December 01, 2015
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Air pollution increases CVD risk in women with diabetes

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Women with diabetes exposed to long-term traffic pollution have a 44% increased risk for cardiovascular disease and a 66% increased risk for stroke, according to research in the Journal of the American Heart Association.

"Although studies have shown that people with diabetes are particularly vulnerable to the [CV] effects of acute exposures to air pollution, our study is one of the first to demonstrate high risks of [CVD] among individuals with diabetes with long-term exposures to particulate matter," Jaime E. Hart, ScD, assistant professor at Harvard Medical School, said in a press release.

Jaime Hart

Jaime E. Hart

Hart and colleagues analyzed data from 114,537 women (mean age, 64 years; 94% white; 44% never smokers) participating in the Nurses' Health Study. Researchers recorded incidences of CVD (n = 6,767), coronary heart disease (n = 3,878) and strokes (n = 3,295) between 1989 and 2006.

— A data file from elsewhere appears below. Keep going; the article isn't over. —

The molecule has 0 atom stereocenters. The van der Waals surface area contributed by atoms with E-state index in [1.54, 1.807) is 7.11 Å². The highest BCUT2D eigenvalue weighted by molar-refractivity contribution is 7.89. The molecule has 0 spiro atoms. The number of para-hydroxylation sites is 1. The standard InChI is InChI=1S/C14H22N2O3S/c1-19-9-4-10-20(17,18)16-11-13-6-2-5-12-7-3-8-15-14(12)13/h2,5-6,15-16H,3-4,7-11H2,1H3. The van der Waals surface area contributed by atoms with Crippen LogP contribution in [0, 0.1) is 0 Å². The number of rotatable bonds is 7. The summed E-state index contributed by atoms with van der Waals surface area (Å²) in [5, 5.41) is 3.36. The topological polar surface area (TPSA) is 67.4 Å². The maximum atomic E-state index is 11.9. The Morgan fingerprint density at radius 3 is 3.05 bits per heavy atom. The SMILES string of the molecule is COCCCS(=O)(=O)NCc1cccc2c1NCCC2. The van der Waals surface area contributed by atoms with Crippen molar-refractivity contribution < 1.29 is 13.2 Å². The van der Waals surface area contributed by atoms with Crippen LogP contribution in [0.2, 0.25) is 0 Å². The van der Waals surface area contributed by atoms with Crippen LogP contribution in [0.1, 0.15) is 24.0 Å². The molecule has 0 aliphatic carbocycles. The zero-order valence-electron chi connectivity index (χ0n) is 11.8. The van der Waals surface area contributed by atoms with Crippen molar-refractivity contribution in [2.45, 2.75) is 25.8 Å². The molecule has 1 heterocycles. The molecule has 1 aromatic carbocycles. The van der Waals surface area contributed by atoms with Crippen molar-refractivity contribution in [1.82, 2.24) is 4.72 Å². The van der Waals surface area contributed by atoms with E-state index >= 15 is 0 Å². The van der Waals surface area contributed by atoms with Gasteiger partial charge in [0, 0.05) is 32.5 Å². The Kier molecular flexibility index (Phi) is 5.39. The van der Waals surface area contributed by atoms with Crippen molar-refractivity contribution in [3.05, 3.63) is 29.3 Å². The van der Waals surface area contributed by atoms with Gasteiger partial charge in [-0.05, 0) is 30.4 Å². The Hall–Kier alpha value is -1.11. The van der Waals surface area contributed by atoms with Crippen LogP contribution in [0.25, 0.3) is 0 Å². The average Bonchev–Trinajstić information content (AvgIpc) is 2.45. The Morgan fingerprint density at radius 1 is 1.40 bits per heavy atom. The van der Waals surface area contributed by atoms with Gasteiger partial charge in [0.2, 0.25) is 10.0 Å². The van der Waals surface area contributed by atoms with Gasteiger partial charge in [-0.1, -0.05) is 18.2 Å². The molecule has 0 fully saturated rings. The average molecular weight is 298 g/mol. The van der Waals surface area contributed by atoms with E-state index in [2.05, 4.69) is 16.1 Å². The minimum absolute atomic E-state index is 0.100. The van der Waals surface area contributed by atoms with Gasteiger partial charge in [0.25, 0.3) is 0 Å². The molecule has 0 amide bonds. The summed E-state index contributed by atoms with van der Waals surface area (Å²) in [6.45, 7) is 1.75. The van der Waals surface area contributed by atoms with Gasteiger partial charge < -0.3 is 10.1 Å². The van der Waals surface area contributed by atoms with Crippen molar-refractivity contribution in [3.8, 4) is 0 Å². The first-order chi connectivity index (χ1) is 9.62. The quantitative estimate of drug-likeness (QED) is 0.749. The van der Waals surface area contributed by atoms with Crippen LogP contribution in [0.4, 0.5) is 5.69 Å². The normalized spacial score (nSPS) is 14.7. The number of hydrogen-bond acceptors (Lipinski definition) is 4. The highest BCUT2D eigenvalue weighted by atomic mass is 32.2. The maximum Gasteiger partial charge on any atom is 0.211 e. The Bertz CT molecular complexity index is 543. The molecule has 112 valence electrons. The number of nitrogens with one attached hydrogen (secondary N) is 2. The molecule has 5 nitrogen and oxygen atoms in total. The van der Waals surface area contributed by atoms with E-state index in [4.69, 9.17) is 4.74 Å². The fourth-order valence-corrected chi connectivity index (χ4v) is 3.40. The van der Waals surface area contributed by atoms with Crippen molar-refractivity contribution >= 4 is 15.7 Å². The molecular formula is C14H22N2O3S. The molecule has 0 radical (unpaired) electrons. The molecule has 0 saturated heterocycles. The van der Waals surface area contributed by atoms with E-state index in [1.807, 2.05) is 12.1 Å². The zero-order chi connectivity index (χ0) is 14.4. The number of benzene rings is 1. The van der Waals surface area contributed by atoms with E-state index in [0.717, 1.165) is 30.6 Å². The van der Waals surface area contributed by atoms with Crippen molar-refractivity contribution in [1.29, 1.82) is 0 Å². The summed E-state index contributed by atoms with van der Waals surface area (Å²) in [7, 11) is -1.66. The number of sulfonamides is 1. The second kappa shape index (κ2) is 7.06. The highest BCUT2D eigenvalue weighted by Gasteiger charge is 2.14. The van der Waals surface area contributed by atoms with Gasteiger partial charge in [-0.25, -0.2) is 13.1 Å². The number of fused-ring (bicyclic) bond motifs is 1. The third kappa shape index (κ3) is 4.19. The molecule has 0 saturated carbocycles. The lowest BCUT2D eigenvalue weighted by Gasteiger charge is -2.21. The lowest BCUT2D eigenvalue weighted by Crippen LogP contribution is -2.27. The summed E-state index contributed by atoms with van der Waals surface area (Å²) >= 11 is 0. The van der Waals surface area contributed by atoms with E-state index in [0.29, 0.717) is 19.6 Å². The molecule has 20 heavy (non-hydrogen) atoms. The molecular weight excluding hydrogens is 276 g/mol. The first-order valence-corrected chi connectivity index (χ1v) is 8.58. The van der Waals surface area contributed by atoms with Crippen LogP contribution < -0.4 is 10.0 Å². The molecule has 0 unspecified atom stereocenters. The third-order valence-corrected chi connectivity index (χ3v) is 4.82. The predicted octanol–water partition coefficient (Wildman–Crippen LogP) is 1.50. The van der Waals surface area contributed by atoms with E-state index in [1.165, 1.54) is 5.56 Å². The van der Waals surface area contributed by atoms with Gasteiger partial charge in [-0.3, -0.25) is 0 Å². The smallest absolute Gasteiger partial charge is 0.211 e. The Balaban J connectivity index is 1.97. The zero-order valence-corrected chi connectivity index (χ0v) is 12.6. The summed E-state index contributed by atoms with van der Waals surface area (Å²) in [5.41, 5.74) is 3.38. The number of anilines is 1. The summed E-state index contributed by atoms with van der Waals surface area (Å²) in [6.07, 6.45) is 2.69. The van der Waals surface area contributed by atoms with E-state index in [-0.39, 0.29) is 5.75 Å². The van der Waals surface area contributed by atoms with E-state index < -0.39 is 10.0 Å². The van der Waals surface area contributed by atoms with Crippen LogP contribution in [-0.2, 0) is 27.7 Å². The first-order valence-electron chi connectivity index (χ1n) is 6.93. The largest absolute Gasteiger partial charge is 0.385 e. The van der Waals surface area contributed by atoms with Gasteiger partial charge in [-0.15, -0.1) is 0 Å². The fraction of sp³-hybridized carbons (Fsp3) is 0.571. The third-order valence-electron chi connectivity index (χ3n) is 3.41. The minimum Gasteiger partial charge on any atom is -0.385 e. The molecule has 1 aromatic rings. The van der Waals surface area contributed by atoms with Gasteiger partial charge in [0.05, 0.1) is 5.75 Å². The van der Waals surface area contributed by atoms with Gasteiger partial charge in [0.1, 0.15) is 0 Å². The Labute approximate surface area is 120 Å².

Using monthly average models monitoring particulate data from the U.S. Environmental Protection Agency, researchers then calculated the effect of fine particulate pollutant less than 2.5 µm in diameter (PM2.5), particulate pollutant more than PM2.5 but less than PM10 (PM2.5-10), and a combination of both PM2.5 and PM2.5-10 (PM10).

Researchers found that all women had a small increased risk for CVD with more air pollution exposure, but the risk was not statistically significant. However, the risk was much greater among women with diabetes.

For each 10 µg/m3 of air, women with diabetes had a 44% increased risk for CVD and 66% increased risk for stroke for PM2.5; a 17% risk for CVD and 18% for stroke for PM 2.5-10m and a 19% increase in risk for CVD and 23% risk for stroke for exposure to both sizes of pollution.

Researchers also found higher effects of air pollution among women aged at least 70 years, women with obesity and women who lived in the Northeast or South; smoking status and family history did not consistently modify the associations.

"It is important to identify these subgroups, so that pollution standards can be developed that protect them," Hart said.

Researchers found risks were most elevated with exposures in the previous 12 months. – by Regina Schaffer

Disclosure: The researchers report no relevant financial disclosures.